In Effect, No Effect
Existentialism comes to town with the gruelling production, Knox County Commission Meeting
by George Logan
Playing at the City County Building is a performance of an avant-garde production called Knox County Commission Meeting . This drama is not for everybody, but for patient theatergoers it contains certain insights.
The play has a large cast, and opens in a provocative tableaux, with an array of 19 “commissioners” seated behind a counter as if in solemn judgment. As it turns out, this will be the production’s only scene. The setting is never specified, but the costumes suggest the late 1970s.
The cast is overwhelmingly male. The few women are conservatively dressed, despite one who has hair of an unusual orange color. However, there is one variant, seated on the far left of the tribunal, a woman in a black cowboy hat.
The production opens, improbably, with what is termed a “devotional”: a Christian prayer, in which a minister twice invokes “the name of Jesus.” It further twists the setting, suggesting that this action takes place in a post-Constitutional world in which Christianity is established as the government religion.
One by one several of the commissioners speak, while remaining seated; obviously coached to minimize physical gestures, they stay within a monotone with minimal lip movement, cleverly disorienting dramaturgy that often leaves the audience uncertain about which commissioner is actually speaking.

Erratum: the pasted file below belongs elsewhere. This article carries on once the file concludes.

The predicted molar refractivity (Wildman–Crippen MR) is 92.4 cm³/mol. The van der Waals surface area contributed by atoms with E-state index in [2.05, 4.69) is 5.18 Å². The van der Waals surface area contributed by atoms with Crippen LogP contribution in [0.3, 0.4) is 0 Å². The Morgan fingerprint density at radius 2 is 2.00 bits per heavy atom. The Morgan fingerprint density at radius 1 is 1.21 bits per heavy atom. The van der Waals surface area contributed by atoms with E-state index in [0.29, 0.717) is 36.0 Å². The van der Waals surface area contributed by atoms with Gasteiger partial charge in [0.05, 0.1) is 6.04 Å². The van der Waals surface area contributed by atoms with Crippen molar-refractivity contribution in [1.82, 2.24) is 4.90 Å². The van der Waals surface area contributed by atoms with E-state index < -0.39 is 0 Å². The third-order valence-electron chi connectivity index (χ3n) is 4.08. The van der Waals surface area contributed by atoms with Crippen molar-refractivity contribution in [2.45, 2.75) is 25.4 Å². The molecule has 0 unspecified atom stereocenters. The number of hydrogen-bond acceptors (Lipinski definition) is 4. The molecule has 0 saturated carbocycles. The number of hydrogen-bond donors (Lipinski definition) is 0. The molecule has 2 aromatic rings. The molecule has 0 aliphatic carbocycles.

What they say is not immediately comprehensible. The script maintains a deliberate obtuseness. The dialogue on stage seems to concern itself almost entirely with spatial matters, but does so employing only words. There are no visible charts; there are no maps nor diagrams, no photographs nor artists’ renderings. The production is most effective when it points out the inadequacy and perhaps meaninglessness of words. Grammar is regularly abused by the commissioners who, despite their conservative demeanor, exhibit a certain wild anarchy with word usage. One commissioner says, as if seriously, “the people that was talking to me last night would really and truly like to see some part of it as a place as people to connect it to, the way we have here, and they have always been there.”
Unspecific pronouns flow into each other; words wash over the audience like warm ripples in a jacuzzi over the corpse of a drowning victim.